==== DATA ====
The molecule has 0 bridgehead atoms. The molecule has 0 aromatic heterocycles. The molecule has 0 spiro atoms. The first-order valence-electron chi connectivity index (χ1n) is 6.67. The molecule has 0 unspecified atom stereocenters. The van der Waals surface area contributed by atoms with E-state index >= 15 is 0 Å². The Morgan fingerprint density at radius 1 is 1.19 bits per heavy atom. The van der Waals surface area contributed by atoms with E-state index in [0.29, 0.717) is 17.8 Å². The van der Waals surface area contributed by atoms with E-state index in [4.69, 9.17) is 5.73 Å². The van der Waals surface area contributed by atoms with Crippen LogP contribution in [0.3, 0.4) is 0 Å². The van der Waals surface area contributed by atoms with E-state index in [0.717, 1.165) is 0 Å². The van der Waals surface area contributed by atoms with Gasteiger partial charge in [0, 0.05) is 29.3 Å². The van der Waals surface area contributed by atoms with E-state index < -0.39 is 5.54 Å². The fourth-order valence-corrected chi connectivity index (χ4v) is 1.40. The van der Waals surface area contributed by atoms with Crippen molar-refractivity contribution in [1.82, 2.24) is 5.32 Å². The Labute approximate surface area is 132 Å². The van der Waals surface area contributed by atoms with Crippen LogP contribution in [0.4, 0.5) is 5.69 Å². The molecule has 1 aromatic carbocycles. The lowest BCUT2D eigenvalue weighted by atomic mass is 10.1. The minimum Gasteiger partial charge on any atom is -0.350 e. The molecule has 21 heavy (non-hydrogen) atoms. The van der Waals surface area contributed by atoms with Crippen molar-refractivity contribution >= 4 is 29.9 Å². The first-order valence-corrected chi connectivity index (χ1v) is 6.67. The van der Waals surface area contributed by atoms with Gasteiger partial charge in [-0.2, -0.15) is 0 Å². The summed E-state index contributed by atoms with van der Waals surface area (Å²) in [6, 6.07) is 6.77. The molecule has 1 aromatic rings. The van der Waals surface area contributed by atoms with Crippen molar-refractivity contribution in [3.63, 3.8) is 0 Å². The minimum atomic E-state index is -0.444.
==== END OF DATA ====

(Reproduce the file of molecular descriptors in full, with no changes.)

The molecule has 0 bridgehead atoms. The molecule has 0 aromatic heterocycles. The molecule has 0 spiro atoms. The first-order valence-electron chi connectivity index (χ1n) is 6.67. The molecule has 0 unspecified atom stereocenters. The van der Waals surface area contributed by atoms with E-state index >= 15 is 0 Å². The Morgan fingerprint density at radius 1 is 1.19 bits per heavy atom. The van der Waals surface area contributed by atoms with E-state index in [0.29, 0.717) is 17.8 Å². The van der Waals surface area contributed by atoms with E-state index in [4.69, 9.17) is 5.73 Å². The van der Waals surface area contributed by atoms with Crippen LogP contribution in [0.3, 0.4) is 0 Å². The van der Waals surface area contributed by atoms with E-state index in [0.717, 1.165) is 0 Å². The van der Waals surface area contributed by atoms with Gasteiger partial charge in [0, 0.05) is 29.3 Å². The van der Waals surface area contributed by atoms with E-state index < -0.39 is 5.54 Å². The fourth-order valence-corrected chi connectivity index (χ4v) is 1.40. The van der Waals surface area contributed by atoms with Crippen molar-refractivity contribution in [1.82, 2.24) is 5.32 Å². The Labute approximate surface area is 132 Å². The van der Waals surface area contributed by atoms with Crippen LogP contribution in [0.4, 0.5) is 5.69 Å². The molecule has 1 aromatic carbocycles. The lowest BCUT2D eigenvalue weighted by atomic mass is 10.1. The minimum Gasteiger partial charge on any atom is -0.350 e. The molecule has 21 heavy (non-hydrogen) atoms. The van der Waals surface area contributed by atoms with Crippen molar-refractivity contribution >= 4 is 29.9 Å². The first-order valence-corrected chi connectivity index (χ1v) is 6.67. The van der Waals surface area contributed by atoms with Gasteiger partial charge in [-0.2, -0.15) is 0 Å². The summed E-state index contributed by atoms with van der Waals surface area (Å²) in [6, 6.07) is 6.77. The molecule has 1 aromatic rings. The van der Waals surface area contributed by atoms with Crippen molar-refractivity contribution in [3.63, 3.8) is 0 Å². The minimum atomic E-state index is -0.444.